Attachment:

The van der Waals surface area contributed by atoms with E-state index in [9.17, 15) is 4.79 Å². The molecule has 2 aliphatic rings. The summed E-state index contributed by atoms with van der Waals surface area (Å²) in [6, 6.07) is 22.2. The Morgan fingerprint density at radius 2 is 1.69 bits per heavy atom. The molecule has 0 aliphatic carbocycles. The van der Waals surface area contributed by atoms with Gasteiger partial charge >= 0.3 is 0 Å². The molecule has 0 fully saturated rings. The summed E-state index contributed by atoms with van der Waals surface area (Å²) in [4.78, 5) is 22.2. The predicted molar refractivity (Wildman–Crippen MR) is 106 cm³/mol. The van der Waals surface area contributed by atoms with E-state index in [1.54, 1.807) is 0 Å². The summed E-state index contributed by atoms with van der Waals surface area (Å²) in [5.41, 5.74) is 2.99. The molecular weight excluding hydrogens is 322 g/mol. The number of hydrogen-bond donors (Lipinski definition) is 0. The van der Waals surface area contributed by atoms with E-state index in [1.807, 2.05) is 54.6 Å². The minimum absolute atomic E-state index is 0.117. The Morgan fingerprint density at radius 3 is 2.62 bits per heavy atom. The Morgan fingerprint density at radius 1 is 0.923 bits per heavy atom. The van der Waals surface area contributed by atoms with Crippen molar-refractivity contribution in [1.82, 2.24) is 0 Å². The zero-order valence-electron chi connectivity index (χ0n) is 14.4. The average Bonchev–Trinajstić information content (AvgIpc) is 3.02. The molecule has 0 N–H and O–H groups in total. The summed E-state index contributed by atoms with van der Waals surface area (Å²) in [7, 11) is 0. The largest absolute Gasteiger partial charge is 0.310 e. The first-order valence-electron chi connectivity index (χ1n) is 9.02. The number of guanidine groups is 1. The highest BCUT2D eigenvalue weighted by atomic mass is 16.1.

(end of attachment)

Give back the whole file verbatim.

The van der Waals surface area contributed by atoms with E-state index in [9.17, 15) is 4.79 Å². The molecule has 2 aliphatic rings. The summed E-state index contributed by atoms with van der Waals surface area (Å²) in [6, 6.07) is 22.2. The Morgan fingerprint density at radius 2 is 1.69 bits per heavy atom. The molecule has 0 aliphatic carbocycles. The van der Waals surface area contributed by atoms with Gasteiger partial charge >= 0.3 is 0 Å². The molecule has 0 fully saturated rings. The summed E-state index contributed by atoms with van der Waals surface area (Å²) in [4.78, 5) is 22.2. The predicted molar refractivity (Wildman–Crippen MR) is 106 cm³/mol. The van der Waals surface area contributed by atoms with E-state index in [1.54, 1.807) is 0 Å². The summed E-state index contributed by atoms with van der Waals surface area (Å²) in [5.41, 5.74) is 2.99. The molecular weight excluding hydrogens is 322 g/mol. The number of hydrogen-bond donors (Lipinski definition) is 0. The van der Waals surface area contributed by atoms with E-state index in [1.807, 2.05) is 54.6 Å². The minimum absolute atomic E-state index is 0.117. The Morgan fingerprint density at radius 3 is 2.62 bits per heavy atom. The Morgan fingerprint density at radius 1 is 0.923 bits per heavy atom. The van der Waals surface area contributed by atoms with Crippen molar-refractivity contribution in [1.82, 2.24) is 0 Å². The zero-order valence-electron chi connectivity index (χ0n) is 14.4. The average Bonchev–Trinajstić information content (AvgIpc) is 3.02. The molecule has 0 N–H and O–H groups in total. The summed E-state index contributed by atoms with van der Waals surface area (Å²) in [7, 11) is 0. The largest absolute Gasteiger partial charge is 0.310 e. The first-order valence-electron chi connectivity index (χ1n) is 9.02. The number of guanidine groups is 1. The highest BCUT2D eigenvalue weighted by atomic mass is 16.1.